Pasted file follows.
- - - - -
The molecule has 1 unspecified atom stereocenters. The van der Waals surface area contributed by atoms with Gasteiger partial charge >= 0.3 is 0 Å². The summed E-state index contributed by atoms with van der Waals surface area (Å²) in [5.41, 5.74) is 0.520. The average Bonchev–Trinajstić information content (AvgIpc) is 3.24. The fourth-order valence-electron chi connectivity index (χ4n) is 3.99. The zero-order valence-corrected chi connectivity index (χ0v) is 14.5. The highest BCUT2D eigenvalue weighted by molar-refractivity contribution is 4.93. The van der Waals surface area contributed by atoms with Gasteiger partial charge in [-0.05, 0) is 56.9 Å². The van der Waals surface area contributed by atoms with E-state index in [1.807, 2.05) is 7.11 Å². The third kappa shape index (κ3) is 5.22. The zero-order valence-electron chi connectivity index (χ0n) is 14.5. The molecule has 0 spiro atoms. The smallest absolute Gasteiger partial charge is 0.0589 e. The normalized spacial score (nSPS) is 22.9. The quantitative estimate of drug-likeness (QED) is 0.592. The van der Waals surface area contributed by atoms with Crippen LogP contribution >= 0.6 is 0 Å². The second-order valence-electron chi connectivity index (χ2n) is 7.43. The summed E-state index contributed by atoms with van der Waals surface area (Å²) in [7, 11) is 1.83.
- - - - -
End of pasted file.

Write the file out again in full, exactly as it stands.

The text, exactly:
The molecule has 1 unspecified atom stereocenters. The van der Waals surface area contributed by atoms with Gasteiger partial charge >= 0.3 is 0 Å². The summed E-state index contributed by atoms with van der Waals surface area (Å²) in [5.41, 5.74) is 0.520. The average Bonchev–Trinajstić information content (AvgIpc) is 3.24. The fourth-order valence-electron chi connectivity index (χ4n) is 3.99. The zero-order valence-corrected chi connectivity index (χ0v) is 14.5. The highest BCUT2D eigenvalue weighted by molar-refractivity contribution is 4.93. The van der Waals surface area contributed by atoms with Gasteiger partial charge in [-0.05, 0) is 56.9 Å². The van der Waals surface area contributed by atoms with E-state index in [1.807, 2.05) is 7.11 Å². The third kappa shape index (κ3) is 5.22. The zero-order valence-electron chi connectivity index (χ0n) is 14.5. The molecule has 0 spiro atoms. The smallest absolute Gasteiger partial charge is 0.0589 e. The normalized spacial score (nSPS) is 22.9. The quantitative estimate of drug-likeness (QED) is 0.592. The van der Waals surface area contributed by atoms with Crippen LogP contribution >= 0.6 is 0 Å². The second-order valence-electron chi connectivity index (χ2n) is 7.43. The summed E-state index contributed by atoms with van der Waals surface area (Å²) in [7, 11) is 1.83.